It's been a lost decade on climate action and political opportunists and charlatans were the ones who lost it for us, writes former Treasurer Wayne Swan.
I didn’t know whether to laugh or cry last sitting week in parliament, when Prime Minister Turnbull accused Labor on energy policy of ”, with no idea of how to protect the jobs and households of Australia.
Next month marks the sixth anniversary of the rally outside parliament organised by a radio shock jock in response to Prime Minister Gillard’s announcement that Labor would introduce a carbon pricing scheme.
Without question, the politics of carbon in this country have been spectacular over the last decade or so, but there is a real cost to the obsession with political colour and movement in reporting on such an important issue. One tragic part of it is the damage to future generations of failing to deal effectively with climate pollution. But, sadly, I don’t expect Australian conservatives to respond to moral cases on anything. More immediate still is the comprehensive failure to send sensible investment signals for the energy sector. A carbon price is, of course, the best long term effective mechanism that will deliver the investment required in clean energy to secure our economic and environmental future.
The carbon price announced by Prime Minister Gillard was little different from the carbon pollution reduction scheme that had the support of a Liberal Party under the leadership of John Howard – and Turnbull – right through to December 2009.
In 2011, our announcement of a three year fixed price trading scheme was immediately characterised as a carbon tax and became the focus of one of the most dishonest and brutal political campaigns in our nation’s history.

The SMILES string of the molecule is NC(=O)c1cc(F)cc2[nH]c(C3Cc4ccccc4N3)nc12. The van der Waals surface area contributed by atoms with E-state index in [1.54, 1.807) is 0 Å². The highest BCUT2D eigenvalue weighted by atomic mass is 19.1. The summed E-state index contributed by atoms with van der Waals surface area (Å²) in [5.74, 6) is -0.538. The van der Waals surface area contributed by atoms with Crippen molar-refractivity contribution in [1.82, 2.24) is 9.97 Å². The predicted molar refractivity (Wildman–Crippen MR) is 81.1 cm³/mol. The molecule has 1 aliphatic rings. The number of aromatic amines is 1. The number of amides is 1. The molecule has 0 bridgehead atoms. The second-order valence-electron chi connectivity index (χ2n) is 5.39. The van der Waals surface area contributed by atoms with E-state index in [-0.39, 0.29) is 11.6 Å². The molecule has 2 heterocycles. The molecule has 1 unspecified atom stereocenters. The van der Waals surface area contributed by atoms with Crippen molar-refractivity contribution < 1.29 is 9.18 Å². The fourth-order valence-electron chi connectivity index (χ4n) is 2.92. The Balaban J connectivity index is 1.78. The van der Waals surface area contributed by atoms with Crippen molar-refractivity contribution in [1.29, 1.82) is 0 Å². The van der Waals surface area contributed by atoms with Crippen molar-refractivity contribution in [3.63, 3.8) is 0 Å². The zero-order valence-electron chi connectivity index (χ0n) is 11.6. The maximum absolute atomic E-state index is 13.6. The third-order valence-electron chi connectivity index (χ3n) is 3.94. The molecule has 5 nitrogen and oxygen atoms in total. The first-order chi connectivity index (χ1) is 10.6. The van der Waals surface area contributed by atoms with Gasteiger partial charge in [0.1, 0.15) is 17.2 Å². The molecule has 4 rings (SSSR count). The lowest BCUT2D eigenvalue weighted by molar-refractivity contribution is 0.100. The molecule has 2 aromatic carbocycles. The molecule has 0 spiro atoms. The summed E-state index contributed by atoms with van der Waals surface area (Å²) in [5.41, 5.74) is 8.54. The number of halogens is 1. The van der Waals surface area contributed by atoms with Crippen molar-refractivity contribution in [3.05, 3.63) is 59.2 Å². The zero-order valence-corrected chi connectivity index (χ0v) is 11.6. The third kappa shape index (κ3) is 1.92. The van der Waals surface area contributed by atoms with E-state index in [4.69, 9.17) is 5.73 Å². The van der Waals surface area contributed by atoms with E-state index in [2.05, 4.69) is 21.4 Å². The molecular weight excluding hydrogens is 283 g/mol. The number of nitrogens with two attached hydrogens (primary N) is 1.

It was driven by Tony Abbott, sections of the business community and shock jocks who unleashed an anti-Gillard mob mentality that knew no bounds.
The prime minister was called everything from a dud to a witch, right through to being called a schemer.
The rally outside Parliament six years ago on 23 March 2011 saw Tony Abbott mingling with the likes of Pauline Hanson, speaking in front of a sign that said 'JuLIAR: Bob Brown’s Bitch'.
Imagine for a minute someone outside the parliament doing the same to Julie Bishop today.
This event and the campaign against carbon pricing, more than any other issue, symbolised the negativity of Tony Abbott’s leadership as well as the Liberal Party’s radical right turn into a protest movement in the mould of the U.S. Tea Party.
I’ve thought long and hard about the nature of this sustained campaign against Labor between 2007 and 2013, and my experience has convinced me that it was not the product of politics as usual, but rather the product of something alien and new.
Since first meeting (Professor Lord) Nick Stern 11 years ago, I’d come to the conclusion that no first-class economy should be anything other than a clean economy and the only way to drive investment in clean technology was to put a price on pollution.
As treasurer, I saw a price on carbon pollution as the next frontier on global reform.
Last week, as Prime Minister Turnbull fulsomely embraced Pauline Hanson in that parliamentary answer, the rise of the Australian right inside the Liberal party and the Trumpification of the conservative policy platform was being laid bare. I began to feel physically ill and, for the first time, to genuinely fear for the future of our country.
'I began to feel physically ill
and for the first time to genuinely
fear for the future of our country.'